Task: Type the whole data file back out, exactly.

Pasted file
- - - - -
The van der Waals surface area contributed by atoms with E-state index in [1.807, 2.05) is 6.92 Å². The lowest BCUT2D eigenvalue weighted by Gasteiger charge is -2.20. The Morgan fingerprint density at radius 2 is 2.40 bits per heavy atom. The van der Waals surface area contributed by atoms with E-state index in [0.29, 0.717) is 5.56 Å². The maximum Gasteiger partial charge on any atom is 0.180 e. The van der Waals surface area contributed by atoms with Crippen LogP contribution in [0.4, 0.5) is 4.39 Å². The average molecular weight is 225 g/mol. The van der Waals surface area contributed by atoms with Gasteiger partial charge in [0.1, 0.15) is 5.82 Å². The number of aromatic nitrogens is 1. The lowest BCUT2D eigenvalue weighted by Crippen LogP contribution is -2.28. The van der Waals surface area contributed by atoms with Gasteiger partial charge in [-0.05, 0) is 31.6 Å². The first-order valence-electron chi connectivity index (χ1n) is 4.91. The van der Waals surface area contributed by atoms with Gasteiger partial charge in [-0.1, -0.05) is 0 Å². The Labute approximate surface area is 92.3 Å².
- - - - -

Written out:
The van der Waals surface area contributed by atoms with E-state index in [1.807, 2.05) is 6.92 Å². The lowest BCUT2D eigenvalue weighted by Gasteiger charge is -2.20. The Morgan fingerprint density at radius 2 is 2.40 bits per heavy atom. The van der Waals surface area contributed by atoms with E-state index in [0.29, 0.717) is 5.56 Å². The maximum Gasteiger partial charge on any atom is 0.180 e. The van der Waals surface area contributed by atoms with Crippen LogP contribution in [0.4, 0.5) is 4.39 Å². The average molecular weight is 225 g/mol. The van der Waals surface area contributed by atoms with Gasteiger partial charge in [0.1, 0.15) is 5.82 Å². The number of aromatic nitrogens is 1. The lowest BCUT2D eigenvalue weighted by Crippen LogP contribution is -2.28. The van der Waals surface area contributed by atoms with Gasteiger partial charge in [-0.05, 0) is 31.6 Å². The first-order valence-electron chi connectivity index (χ1n) is 4.91. The van der Waals surface area contributed by atoms with Gasteiger partial charge in [-0.1, -0.05) is 0 Å². The Labute approximate surface area is 92.3 Å².